“The importance of family has, of course, come home to Prince Philip and me personally this year with the marriages of two of our grandchildren, each in their own way a celebration of the God-given love that binds a family together.”
Finally, Queen Elizabeth touched on the need to forgive one another. “Forgiveness lies at the heart of the Christian faith. It can heal broken families, it can restore friendships and it can reconcile divided communities. It is in forgiveness that we feel the power of God’s love.”
Sweden’s King Carl XVI Gustaf spoke about this year’s state visits from Estonia and to Botswana. He also mentioned visiting Swedish troops in Afghanistan. “After one such trip, I am even more convinced that we must not give up. We must continue to problems and conflicts should be resolved. Peace and reconciliation are powerful forces that can win over hatred and violence.”
Read the King's Speech here (its in Swedish)
The King also talked about something he mentioned in his Christmas message two years ago. In it, he brought up how he and Queen Silvia wanted to open a forum to discuss children’s issues. 2011 saw the second such forum in Stockholm at the palace.
“Over 400 participants listened to representatives of various child rights issues,” His Majesty said. “It was an important day, the whole palace was filled with dedicated people who talked about how children’s rights can be strengthened in practice.”
King Carl Gustaf went on to discuss the importance of monarchy in Sweden. “My ambition is that the Royal Palace to be alive and help to tell us about our heritage and history of our country. We continuously organize exhibitions, seminars, lectures and tours of the castle. This past year we have had almost one million visitors. The royal palaces in Sweden, I would like to be open so that everyone has an opportunity to take part of our shared history.”
“Sweden is a small nation. To build a sustainable society is the importance of working across borders. That is when we reach the big goals.”
The King then ended his message with a nod to Crown Princess Victoria, who will deliver her first child next year.
King Juan Carlos of Spain’s speech was broadcasted Christmas Eve. In it, he discussed the difficulties the country has experienced with its economy and high unemployment rate.
Click here to read (in Spanish) the King's speech
“We have several years mired in a severe economic and financial crisis whose complex causes are not always easy to understand, but whose negative effects are evident to all. For many, sadly too obvious by their hardness. It is a crisis that is likely to modify call habits and economic and social behaviors,” His Majesty told his people.
“If Spain has achieved in recent decades the highest levels of progress and welfare of its history, we now recognize with humility to know what were the behaviors in which, as individuals and as a group, we could be wrong. Only after this recognition, and the best values of our society before we can begin to overcome this crisis.”
In addition, Juan Carlos touched on the distrust many Spaniards have for what he said was “some of our institutions”. Some translate this as him giving Spain his thoughts on the recent scandal involving his son-in-law, Iñaki Urdangarin.
“I also greatly concerned about the distrust that seems to be spreading in some sectors of public opinion regarding the credibility and prestige of some of our institutions. We need rigor, professionalism and exemplary in every way. Everyone, especially people with public responsibilities, we have the duty to observe appropriate behavior, exemplary behavior.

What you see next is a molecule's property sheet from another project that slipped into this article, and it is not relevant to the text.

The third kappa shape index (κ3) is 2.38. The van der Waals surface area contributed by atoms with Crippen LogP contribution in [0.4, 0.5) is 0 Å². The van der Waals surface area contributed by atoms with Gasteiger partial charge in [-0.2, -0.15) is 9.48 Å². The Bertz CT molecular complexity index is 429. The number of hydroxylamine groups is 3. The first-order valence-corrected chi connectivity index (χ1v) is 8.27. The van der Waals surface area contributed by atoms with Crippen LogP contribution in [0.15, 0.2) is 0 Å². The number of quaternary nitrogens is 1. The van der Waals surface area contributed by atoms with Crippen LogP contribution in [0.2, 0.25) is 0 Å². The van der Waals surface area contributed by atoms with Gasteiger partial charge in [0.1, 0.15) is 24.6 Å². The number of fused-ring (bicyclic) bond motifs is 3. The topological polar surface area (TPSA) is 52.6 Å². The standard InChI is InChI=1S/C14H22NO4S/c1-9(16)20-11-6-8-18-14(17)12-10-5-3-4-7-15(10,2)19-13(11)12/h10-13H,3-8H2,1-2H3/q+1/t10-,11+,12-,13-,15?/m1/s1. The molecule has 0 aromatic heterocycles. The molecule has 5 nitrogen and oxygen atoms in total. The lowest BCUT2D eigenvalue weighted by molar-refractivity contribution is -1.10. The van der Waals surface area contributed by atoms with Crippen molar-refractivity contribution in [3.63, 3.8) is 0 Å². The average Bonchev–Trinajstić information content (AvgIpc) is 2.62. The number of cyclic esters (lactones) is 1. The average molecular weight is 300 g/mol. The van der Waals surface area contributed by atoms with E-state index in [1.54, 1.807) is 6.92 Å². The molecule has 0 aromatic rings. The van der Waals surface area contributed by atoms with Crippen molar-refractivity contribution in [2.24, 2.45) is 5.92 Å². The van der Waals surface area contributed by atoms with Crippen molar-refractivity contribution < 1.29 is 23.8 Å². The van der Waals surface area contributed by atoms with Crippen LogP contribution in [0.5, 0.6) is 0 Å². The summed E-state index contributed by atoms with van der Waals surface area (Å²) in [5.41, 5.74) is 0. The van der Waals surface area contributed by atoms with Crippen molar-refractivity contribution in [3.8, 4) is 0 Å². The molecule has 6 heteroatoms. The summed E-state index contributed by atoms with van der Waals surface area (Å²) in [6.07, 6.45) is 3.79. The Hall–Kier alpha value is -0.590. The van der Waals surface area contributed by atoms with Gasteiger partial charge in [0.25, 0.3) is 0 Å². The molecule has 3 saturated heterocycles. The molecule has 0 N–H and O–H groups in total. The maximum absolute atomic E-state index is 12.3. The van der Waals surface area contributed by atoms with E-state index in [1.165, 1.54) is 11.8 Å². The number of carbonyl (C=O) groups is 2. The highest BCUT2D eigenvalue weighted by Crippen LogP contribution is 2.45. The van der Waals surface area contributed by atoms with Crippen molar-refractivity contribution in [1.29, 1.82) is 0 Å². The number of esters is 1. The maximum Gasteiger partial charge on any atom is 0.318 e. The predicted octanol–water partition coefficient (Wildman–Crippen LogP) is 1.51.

“When misconduct occurs that do not conform to the law or ethics, it is natural that society reacts. Fortunately we live in a state of law, and any objectionable act should be tried and punished under the law. Equal justice for all,” said the King.
To end his message, King Juan Carlos talked about the recent elections, his heir Prince Felipe’s efforts in representing Spain and gave his condolences to the victims of terrorism.
Over in the Netherlands, Queen Beatrix voiced her concern for stewardship of the earth and the distribution of wealth. “Our precious planet is handled carelessly and what they give us is badly distributed,” she told the Dutch people.
Click here to see video and read the speech (in Dutch)
She went on to talk about how personal gain and abusing the environment undermine the world’s sense of community. But she was optimistic.
“Everywhere people are already taking their own initiatives to a more conscious way of life. This offers hope for a new perspective. It is the youngsters who encourage us to do so today,” said the Queen.
“Entrepreneurs focus more and more responsible production and take into account the climatic effects. Many people work towards the conservation and teach children closely at the irreplaceable treasures of the earth. For the connection between agriculture and environment put many will enthusiastically. In all these possibilities, we can address each other. Old and new media information and call us to take responsibility, each at their own level. What starts in the small can grow into a new culture of concern for the future. Who wants to change the world, must simply begin with himself.”
Her Majesty also quoted Indian independence leader Mahatma Gandhi – “The earth has enough for everyone’s need but not for everyone’s greed.”
With that, Queen Beatrix wished the Dutch a happy Christmas.
Sources: British Monarchy, Kungahuset, Casa Real, De Telegraaf
NOTE: Once the English versions of the speeches are available, I will link them.
Swedish Royals Attend Academy at Stock Exchange
On Tuesday, most of the Swedish royal family were at the annual gathering of the Swedish Academy at the Stockholm’s Stock Exchange.
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Founded in 1786 by King Gustav III, the Swedish Royal Academy is a cultural institution meant to promote Swedish language and literature.
Everyone, minus Princess Madeleine, showed up for the formal gathering. Crown Princess Victoria wore a lovely black velvet dress which showed her baby bump nicely.
Her mother, Queen Silvia, recently spoke to Svensk Damtidning about her daughter’s pregnancy.
“She should take it easy and give herself more personal time,” said Silvia.